WTVM Editorial 07/21/22: Reality Vs. Good Intentions
COLUMBUS, Ga. (WTVM) - Columbus Police recently held another gun buyback event, one of several in 2022.
The group “Funds for Guns” gives $250 gift cards to anyone surrendering a working firearm. The goal is to reduce the number of unwanted or illegal guns, which is a noble goal.
However, we need to share the reality about what gun buybacks can actually accomplish.
Any program that removes weapons from homes where they may not be properly secured around children is a worthy effort.
Gun buybacks do provide a responsible way to dispose of unwanted, possibly defective guns. But according to the National Incident-Based Reporting System, there is no evidence gun buybacks reduce gun crime. In fact, research shows the programs often end up targeting low-risk firearms rarely used in the commission of crimes.
In our own coverage of recent local gun buyback programs, we report the programs will lead to “a decrease in shootings and gun-related homicides”, but that is not the case.
Our coverage needs to do more than simply parrot the hoped-for goals of well-intentioned gun buybacks.
We need to report the reality.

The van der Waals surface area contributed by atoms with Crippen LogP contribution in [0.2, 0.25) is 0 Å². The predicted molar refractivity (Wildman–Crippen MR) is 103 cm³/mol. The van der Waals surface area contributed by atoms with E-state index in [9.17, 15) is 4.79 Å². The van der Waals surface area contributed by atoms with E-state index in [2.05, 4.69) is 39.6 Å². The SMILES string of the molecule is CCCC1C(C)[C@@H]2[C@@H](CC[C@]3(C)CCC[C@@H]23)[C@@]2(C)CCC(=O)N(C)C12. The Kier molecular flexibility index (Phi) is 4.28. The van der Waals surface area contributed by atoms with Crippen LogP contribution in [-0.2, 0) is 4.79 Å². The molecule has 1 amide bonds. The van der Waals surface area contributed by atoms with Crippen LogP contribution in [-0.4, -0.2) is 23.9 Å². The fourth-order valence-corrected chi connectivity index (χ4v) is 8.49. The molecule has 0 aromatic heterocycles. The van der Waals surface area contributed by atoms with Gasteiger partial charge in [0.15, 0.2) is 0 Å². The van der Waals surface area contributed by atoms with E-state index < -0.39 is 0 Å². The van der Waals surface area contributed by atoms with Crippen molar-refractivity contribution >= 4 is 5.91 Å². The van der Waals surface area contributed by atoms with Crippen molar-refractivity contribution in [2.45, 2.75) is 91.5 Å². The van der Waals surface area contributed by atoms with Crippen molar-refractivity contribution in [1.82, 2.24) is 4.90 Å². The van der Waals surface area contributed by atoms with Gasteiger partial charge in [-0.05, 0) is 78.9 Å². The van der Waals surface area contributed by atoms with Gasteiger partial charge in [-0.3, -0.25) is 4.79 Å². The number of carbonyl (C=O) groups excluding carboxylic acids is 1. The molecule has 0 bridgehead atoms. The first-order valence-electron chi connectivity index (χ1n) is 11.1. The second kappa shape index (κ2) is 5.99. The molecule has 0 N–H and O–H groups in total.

For one thing, criminals aren’t giving up their guns.
The same report on gun buyback programs concludes that other approaches, such as safer gun storage laws that deter kids from accessing firearms, along with increasing the age for gun buyers - are much more likely to be effective in deterring gun violence.
Consider this: the Foundation for Economic Education says the first-ever gun buyback occurred in Baltimore in 1974, when citizens were paid $50 per gun.
But today, 40 years later, Baltimore has the second highest gun-related death rate in the US, according to BackgroundChecks.org.
So If we want to continue gun buyback programs to keep some guns from getting into young hands, it’s worth it.
But we also need to face reality and recognize that really reducing gun violence is much more complicated than just exchanging guns for gift cards.
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